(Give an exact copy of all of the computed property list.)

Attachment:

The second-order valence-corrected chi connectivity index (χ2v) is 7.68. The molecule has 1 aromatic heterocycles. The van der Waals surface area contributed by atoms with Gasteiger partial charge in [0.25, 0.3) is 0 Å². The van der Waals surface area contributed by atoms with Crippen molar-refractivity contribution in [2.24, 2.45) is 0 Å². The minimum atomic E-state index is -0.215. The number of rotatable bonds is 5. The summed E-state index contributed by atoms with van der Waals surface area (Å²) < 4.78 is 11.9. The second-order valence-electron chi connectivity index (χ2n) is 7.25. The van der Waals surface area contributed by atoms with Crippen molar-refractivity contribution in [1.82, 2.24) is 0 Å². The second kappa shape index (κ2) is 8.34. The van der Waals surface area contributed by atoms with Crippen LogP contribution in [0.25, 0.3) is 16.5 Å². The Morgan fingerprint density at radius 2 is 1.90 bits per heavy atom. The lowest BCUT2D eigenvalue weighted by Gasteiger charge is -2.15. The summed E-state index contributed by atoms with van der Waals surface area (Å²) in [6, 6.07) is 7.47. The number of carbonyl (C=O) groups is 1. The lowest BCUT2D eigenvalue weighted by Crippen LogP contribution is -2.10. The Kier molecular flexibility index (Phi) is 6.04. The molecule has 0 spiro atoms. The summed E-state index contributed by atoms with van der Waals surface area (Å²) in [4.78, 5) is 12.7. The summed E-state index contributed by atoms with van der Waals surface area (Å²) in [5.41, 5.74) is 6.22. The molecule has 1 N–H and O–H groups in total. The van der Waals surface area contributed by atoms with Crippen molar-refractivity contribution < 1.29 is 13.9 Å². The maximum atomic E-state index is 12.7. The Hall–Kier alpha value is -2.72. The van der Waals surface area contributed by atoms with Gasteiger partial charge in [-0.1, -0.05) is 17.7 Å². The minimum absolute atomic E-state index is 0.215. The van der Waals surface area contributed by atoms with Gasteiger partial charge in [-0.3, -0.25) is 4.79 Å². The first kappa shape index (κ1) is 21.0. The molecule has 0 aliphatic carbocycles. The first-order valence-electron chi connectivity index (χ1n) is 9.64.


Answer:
The second-order valence-corrected chi connectivity index (χ2v) is 7.68. The molecule has 1 aromatic heterocycles. The van der Waals surface area contributed by atoms with Gasteiger partial charge in [0.25, 0.3) is 0 Å². The van der Waals surface area contributed by atoms with Crippen molar-refractivity contribution in [2.24, 2.45) is 0 Å². The minimum atomic E-state index is -0.215. The number of rotatable bonds is 5. The summed E-state index contributed by atoms with van der Waals surface area (Å²) < 4.78 is 11.9. The second-order valence-electron chi connectivity index (χ2n) is 7.25. The van der Waals surface area contributed by atoms with Crippen molar-refractivity contribution in [1.82, 2.24) is 0 Å². The second kappa shape index (κ2) is 8.34. The van der Waals surface area contributed by atoms with Crippen LogP contribution in [0.25, 0.3) is 16.5 Å². The Morgan fingerprint density at radius 2 is 1.90 bits per heavy atom. The lowest BCUT2D eigenvalue weighted by Gasteiger charge is -2.15. The summed E-state index contributed by atoms with van der Waals surface area (Å²) in [6, 6.07) is 7.47. The number of carbonyl (C=O) groups is 1. The lowest BCUT2D eigenvalue weighted by Crippen LogP contribution is -2.10. The Kier molecular flexibility index (Phi) is 6.04. The molecule has 0 spiro atoms. The summed E-state index contributed by atoms with van der Waals surface area (Å²) in [4.78, 5) is 12.7. The summed E-state index contributed by atoms with van der Waals surface area (Å²) in [5.41, 5.74) is 6.22. The molecule has 1 N–H and O–H groups in total. The van der Waals surface area contributed by atoms with Crippen molar-refractivity contribution < 1.29 is 13.9 Å². The maximum atomic E-state index is 12.7. The Hall–Kier alpha value is -2.72. The van der Waals surface area contributed by atoms with Gasteiger partial charge in [-0.1, -0.05) is 17.7 Å². The minimum absolute atomic E-state index is 0.215. The van der Waals surface area contributed by atoms with Gasteiger partial charge in [-0.3, -0.25) is 4.79 Å². The first kappa shape index (κ1) is 21.0. The molecule has 0 aliphatic carbocycles. The first-order valence-electron chi connectivity index (χ1n) is 9.64.